Recent Japanese earnings reports have been notable for worse-than-usual selloffs in companies that miss expectations. To veteran market players, it’s a telltale sign of an influx of "tourist investors.”
Companies that missed analyst forecasts since the start of the current fiscal year in April have seen share-price drops of about 6%, 2 percentage points more than the average over the past 10 years, according to an analysis by Rie Nishihara, chief Japan equity strategist at JPMorgan Chase & Co. In contrast, reactions to beats have been in line with the historical average, she said.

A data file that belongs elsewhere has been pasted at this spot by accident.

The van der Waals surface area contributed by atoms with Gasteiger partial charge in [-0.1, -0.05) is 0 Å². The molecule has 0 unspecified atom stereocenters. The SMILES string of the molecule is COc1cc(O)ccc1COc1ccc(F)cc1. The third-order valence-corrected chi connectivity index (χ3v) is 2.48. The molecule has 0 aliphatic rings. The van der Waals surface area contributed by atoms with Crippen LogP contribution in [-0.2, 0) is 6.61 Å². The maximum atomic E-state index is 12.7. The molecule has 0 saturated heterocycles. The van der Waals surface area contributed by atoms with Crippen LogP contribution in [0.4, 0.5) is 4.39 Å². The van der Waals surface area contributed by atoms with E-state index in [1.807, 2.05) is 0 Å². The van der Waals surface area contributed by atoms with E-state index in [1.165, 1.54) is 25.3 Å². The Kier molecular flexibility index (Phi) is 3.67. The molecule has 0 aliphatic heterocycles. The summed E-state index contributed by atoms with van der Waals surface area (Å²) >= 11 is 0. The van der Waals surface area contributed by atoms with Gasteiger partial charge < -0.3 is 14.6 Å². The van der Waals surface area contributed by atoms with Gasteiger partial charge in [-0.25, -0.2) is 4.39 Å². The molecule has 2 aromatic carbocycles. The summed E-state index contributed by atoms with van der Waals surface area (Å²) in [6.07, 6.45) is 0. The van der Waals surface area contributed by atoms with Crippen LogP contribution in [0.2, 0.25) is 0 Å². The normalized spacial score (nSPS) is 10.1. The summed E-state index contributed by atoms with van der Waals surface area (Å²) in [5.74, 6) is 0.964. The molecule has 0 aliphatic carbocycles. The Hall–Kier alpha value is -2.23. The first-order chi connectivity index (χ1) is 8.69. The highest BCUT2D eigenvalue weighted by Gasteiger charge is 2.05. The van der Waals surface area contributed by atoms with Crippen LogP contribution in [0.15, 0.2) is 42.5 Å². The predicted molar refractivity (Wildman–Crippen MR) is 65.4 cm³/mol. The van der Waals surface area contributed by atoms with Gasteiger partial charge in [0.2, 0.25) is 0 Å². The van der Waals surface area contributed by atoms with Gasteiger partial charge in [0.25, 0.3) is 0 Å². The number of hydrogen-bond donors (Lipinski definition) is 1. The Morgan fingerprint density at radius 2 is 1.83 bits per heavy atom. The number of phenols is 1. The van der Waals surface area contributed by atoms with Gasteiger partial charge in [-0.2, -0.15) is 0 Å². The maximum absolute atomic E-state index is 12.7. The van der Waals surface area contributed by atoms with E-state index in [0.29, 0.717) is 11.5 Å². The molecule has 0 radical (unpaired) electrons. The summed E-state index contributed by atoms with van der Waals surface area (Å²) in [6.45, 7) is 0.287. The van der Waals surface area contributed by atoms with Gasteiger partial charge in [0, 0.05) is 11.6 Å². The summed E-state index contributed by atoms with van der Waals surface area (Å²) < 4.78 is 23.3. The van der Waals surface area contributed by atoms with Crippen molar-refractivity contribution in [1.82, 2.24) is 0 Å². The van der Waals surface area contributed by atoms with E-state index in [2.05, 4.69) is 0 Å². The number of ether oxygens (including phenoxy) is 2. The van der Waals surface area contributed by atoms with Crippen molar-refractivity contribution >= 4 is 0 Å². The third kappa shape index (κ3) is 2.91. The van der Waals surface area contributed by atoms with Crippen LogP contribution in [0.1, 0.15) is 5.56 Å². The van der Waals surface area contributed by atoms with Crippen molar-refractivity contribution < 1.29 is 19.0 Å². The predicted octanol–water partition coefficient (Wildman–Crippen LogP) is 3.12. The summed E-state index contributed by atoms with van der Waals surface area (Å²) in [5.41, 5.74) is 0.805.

Seasoned pros think the bigger declines stem from disappointment among traders who are relatively new to the market and may have unrealistically high expectations. In particular, they say many global investors are dabbling in Japanese stocks for the first time or after very long hiatuses, often as an alternative to slumping Chinese equities.